The European recovery is slowing, as a report showed that European manufacturing growth slowed to the weakest level in seven months. Growth is slowing across the European continent, with reports from Switzerland, Denmark, and Sweden all showing slower growth. GDP in Switzerland rose 0.3% from the fourth quarter, when it increased a revised 0.8%. Economists had predicted a 0.7% increase so the actual number was well below predictions. Sweden’s manufacturing expanded at the slowest pace in 18 months with the purchasing managers index dropping to 56.1 in May from 59.8 in the previous month. Exports make up about half of output in Sweden, so the slower manufacturing growth will likely cause a drop in Sweden’s impressive 6.4% GDP growth, which was posted in the first quarter.
Both Switzerland and Sweden’s growth is slowing, but they do continue to grow; Denmark’s latest GDP numbers show it has stopped growing and has actually slipped back into recession. Denmark’s economy unexpectedly contracted for a second quarter, placing it with sickly Portugal as the only other European nation in recession. Denmark’s GDP shrank 0.5% in the first quarter following a 0.2 percent contraction at the end of 2010. Economists had expected growth of 0.5% in the first quarter.
So the Ugly contest continues, with neither Europe nor the US taking a clear lead. Investors should continue to look elsewhere for their currency investments, but alternatives are starting to be tough to find. EverBank clients know we have held a long-term belief that commodity-based currencies continue to be a good place to invest. In spite of the trouble in Europe and the US, the global economic recovery will stay on track, fueled by growth in the emerging markets. Both China and India are included in these emerging markets, even though China will soon surpass the US as the globe’s largest economy. The emergence of a Chinese consumer will continue to drive the price of raw materials higher, and the commodity producing countries should benefit.
Yesterday was a good day for these commodity currencies, with the South African rand (ZAR) leading all others versus the US dollar. The Norwegian krone (NOK), Brazilian real (BRL), New Zealand dollar, and Canadian dollars (CAD) were all higher versus the US dollar in the past couple of days. The rand has gained almost 2% versus the US dollar this week, bouncing back after being the worst performer versus the US dollar during the month of May. The rand was helped by speculators who turned toward the higher yielding currencies after Luxembourg Prime Minister Jean-Claude Juncker suggested that the ECB would reach an agreement on a fresh round of support for Greece. Another high-yielding currency that benefited from Juncker’s positive comments was the Mexican peso (MXN), which rose to the strongest level in three weeks. Both of these two currencies should be considered ‘speculative’ and can have pretty wild swings, which are dictated by events outside of their countries – risk sentiment.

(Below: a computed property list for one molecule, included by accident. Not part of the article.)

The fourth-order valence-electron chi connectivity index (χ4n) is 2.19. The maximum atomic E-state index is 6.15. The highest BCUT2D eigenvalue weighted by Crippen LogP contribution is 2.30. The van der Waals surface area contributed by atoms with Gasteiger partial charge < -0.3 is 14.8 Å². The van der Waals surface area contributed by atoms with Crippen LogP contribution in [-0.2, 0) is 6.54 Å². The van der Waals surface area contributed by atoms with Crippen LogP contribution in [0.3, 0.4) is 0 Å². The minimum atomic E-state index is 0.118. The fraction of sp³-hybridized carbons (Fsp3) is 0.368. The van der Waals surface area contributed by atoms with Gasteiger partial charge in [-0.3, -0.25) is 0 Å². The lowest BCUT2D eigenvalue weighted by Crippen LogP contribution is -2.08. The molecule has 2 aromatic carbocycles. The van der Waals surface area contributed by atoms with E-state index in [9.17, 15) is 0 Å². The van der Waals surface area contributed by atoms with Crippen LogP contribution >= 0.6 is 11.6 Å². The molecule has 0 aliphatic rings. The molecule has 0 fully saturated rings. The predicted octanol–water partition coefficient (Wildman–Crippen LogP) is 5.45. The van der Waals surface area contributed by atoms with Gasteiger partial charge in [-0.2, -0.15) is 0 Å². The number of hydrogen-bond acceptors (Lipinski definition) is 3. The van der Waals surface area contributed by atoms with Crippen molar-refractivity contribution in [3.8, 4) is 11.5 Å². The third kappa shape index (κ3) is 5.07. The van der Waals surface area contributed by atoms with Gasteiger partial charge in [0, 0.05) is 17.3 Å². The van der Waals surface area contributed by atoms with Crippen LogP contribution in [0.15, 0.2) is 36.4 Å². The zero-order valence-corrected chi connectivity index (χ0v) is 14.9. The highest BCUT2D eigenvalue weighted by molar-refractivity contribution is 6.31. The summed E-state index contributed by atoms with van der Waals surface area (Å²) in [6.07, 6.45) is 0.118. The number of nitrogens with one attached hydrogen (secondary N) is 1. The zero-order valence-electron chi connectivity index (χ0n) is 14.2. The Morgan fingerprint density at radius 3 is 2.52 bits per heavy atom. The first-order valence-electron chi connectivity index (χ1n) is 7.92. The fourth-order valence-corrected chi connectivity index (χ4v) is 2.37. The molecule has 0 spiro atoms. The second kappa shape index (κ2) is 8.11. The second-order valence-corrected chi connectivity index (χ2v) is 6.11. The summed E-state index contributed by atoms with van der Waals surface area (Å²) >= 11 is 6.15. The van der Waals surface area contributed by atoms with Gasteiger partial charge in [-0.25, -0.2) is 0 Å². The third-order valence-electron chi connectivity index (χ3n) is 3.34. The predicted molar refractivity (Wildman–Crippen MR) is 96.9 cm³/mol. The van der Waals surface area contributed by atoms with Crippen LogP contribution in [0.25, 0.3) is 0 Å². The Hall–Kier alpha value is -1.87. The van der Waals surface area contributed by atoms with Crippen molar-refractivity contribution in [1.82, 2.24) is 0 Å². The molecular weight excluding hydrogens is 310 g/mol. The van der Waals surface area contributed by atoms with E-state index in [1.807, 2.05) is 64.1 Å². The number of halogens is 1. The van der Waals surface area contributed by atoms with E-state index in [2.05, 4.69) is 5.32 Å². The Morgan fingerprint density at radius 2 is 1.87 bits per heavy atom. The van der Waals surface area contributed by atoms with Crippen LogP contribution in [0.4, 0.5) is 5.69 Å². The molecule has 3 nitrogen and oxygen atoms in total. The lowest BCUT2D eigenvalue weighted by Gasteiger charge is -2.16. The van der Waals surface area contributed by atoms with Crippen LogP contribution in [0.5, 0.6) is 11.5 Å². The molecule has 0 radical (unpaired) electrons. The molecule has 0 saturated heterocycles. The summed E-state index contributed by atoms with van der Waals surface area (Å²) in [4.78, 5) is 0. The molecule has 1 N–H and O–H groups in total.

A couple of commodity currencies that should be considered ‘safer’ bets are the Canadian dollar and Norwegian krone, both of which moved higher yesterday. Canada’s dollar rose the most since December, after Bank of Canada policymakers said they would eventually raise interest rates. A rising oil price also supported the loonie, as Canada is the largest exporter of oil to the US. The Norwegian krone should continue to benefit from $100 oil also, and continues to be a favorite of the desk.
And both of the commodity currencies ‘down under’ also moved higher. New Zealand’s dollar climbed to a record versus the US dollar on interest rate speculation, after a report showed that business confidence increased to a 12-month high in May. Both the kiwi and Aussie dollar (AUD) rose as investors began to feel more confident about an eventual restructuring of Greece’s debt. The Aussie dollar climbed in spite of the release of first quarter GDP which showed a drop of 1.2% from the previous three months. Economists had predicted a drop of as much as 2%, so the news was actually positive for the currency. Other reports released in Australia showed that machinery and equipment spending jumped 6% in the same quarter, so investors are looking for positive economic growth in the coming months.
Recap: According to the DXY, the dollar was the best performing asset class in May. Data released yesterday sure didn’t paint a positive picture of the US economic recovery, and reports out of Europe aren’t much better. Growth across Europe has slowed, and Denmark has actually slipped back into recession. Commodity currencies continue to be good alternatives, with several of the commodity based currencies rallying versus the US dollar and euro.